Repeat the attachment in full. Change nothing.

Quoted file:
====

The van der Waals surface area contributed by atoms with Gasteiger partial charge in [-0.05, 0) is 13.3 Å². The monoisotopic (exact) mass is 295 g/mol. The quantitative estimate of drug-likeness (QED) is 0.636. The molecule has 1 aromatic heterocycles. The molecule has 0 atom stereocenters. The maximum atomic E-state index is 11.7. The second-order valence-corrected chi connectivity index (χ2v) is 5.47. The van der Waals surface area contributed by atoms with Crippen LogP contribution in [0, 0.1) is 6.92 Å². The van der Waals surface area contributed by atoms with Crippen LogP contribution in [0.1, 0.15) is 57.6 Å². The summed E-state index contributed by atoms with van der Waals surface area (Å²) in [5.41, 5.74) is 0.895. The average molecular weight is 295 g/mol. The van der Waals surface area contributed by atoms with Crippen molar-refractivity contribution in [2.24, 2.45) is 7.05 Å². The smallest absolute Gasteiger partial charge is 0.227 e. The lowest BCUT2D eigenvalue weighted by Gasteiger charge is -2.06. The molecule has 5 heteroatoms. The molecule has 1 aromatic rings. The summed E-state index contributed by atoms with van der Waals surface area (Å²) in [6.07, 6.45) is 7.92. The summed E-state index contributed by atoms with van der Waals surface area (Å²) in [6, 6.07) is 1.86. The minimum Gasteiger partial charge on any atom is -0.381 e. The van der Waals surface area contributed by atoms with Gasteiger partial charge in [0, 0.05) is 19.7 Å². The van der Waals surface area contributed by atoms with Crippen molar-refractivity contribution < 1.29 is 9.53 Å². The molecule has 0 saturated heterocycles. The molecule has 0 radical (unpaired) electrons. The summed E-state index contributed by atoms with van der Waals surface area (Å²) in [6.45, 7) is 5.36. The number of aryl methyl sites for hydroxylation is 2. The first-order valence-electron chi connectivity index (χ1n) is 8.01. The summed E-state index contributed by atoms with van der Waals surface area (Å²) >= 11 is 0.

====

The van der Waals surface area contributed by atoms with Gasteiger partial charge in [-0.05, 0) is 13.3 Å². The monoisotopic (exact) mass is 295 g/mol. The quantitative estimate of drug-likeness (QED) is 0.636. The molecule has 1 aromatic heterocycles. The molecule has 0 atom stereocenters. The maximum atomic E-state index is 11.7. The second-order valence-corrected chi connectivity index (χ2v) is 5.47. The van der Waals surface area contributed by atoms with Crippen LogP contribution in [0, 0.1) is 6.92 Å². The van der Waals surface area contributed by atoms with Crippen LogP contribution in [0.1, 0.15) is 57.6 Å². The summed E-state index contributed by atoms with van der Waals surface area (Å²) in [5.41, 5.74) is 0.895. The average molecular weight is 295 g/mol. The van der Waals surface area contributed by atoms with Crippen molar-refractivity contribution in [2.24, 2.45) is 7.05 Å². The smallest absolute Gasteiger partial charge is 0.227 e. The lowest BCUT2D eigenvalue weighted by Gasteiger charge is -2.06. The molecule has 5 heteroatoms. The molecule has 1 aromatic rings. The summed E-state index contributed by atoms with van der Waals surface area (Å²) in [6.07, 6.45) is 7.92. The summed E-state index contributed by atoms with van der Waals surface area (Å²) in [6, 6.07) is 1.86. The minimum Gasteiger partial charge on any atom is -0.381 e. The van der Waals surface area contributed by atoms with Gasteiger partial charge in [0, 0.05) is 19.7 Å². The van der Waals surface area contributed by atoms with Crippen molar-refractivity contribution < 1.29 is 9.53 Å². The molecule has 0 saturated heterocycles. The molecule has 0 radical (unpaired) electrons. The summed E-state index contributed by atoms with van der Waals surface area (Å²) in [6.45, 7) is 5.36. The number of aryl methyl sites for hydroxylation is 2. The first-order valence-electron chi connectivity index (χ1n) is 8.01. The summed E-state index contributed by atoms with van der Waals surface area (Å²) >= 11 is 0.